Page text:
thing as tyranny as well as usurpation.” If, All policy is very suspicious, says an eminent under a power to regulate trade, you prevent statesman, that sacrifices the interest of any exportation; if with the most approved spring part of a community to the ideal good of the lancets, you draw the last drop of blood from whole; and those governments only are toler- our veins; if, "secundum artem,” you draw the able, where, by the necessary construction of last shilling from our pockets, what are the the political machine, the interests of all the checks of the constitution to us? A fig for the parts are obliged to be protected by it. Here constitution ! When the scorpion's sting is is a district of country extending from the Pa- probing us to the quick, shall we stop to chop tapsco to the Gulf of Mexico, from the Alleghany logic? Shall we get some learned and cunning to the Atlantic; a district which, taking in all clerk to say whether the power to do this is to that part of Maryland lying south of the Pa- be found in the constitution, and then if he, from tapsco and east of Elk river, raises five sixths of whatever motive, shall maintain the affirmative, all the exports of this country that are of home like the animal whose fleece forms so material growth. I have in my hand the official state- a portion of this bill, quietly lie down and be ments which prove it, but which I will not shorn? weary the House by reading—in all this country Sir, events now passing elsewhere which plant -yes, sir, and I bless God for it; for with all a thorn in my pillow and a dagger in my heart, the fantastical and preposterous theories about admonish me of the difficulty of governing with the rights of man (the theories, not the rights sobriety any people who are over head and ears themselves, I speak of), there is nothing but in debt. That state of things begets a temper power that can restrain power. I bless God, which sets at nought every thing like reason that, in this insulted, oppressed, and outraged and common sense. This country is unques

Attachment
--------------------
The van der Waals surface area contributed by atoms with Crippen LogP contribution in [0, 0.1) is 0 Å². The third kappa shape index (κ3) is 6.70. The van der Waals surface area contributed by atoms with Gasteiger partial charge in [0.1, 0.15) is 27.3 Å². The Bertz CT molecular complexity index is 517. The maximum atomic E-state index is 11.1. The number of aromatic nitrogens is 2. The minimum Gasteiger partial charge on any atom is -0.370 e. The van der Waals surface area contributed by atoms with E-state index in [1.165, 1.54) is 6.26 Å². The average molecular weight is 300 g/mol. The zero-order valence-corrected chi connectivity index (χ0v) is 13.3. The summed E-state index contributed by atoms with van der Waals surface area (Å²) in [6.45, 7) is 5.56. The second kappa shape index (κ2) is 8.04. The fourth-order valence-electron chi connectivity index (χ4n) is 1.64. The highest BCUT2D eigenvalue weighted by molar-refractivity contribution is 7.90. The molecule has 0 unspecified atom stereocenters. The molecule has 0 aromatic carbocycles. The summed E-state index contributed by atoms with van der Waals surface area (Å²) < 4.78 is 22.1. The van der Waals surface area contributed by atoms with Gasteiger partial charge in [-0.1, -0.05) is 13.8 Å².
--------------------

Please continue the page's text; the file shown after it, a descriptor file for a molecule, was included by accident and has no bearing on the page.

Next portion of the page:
« ПретходнаНастави »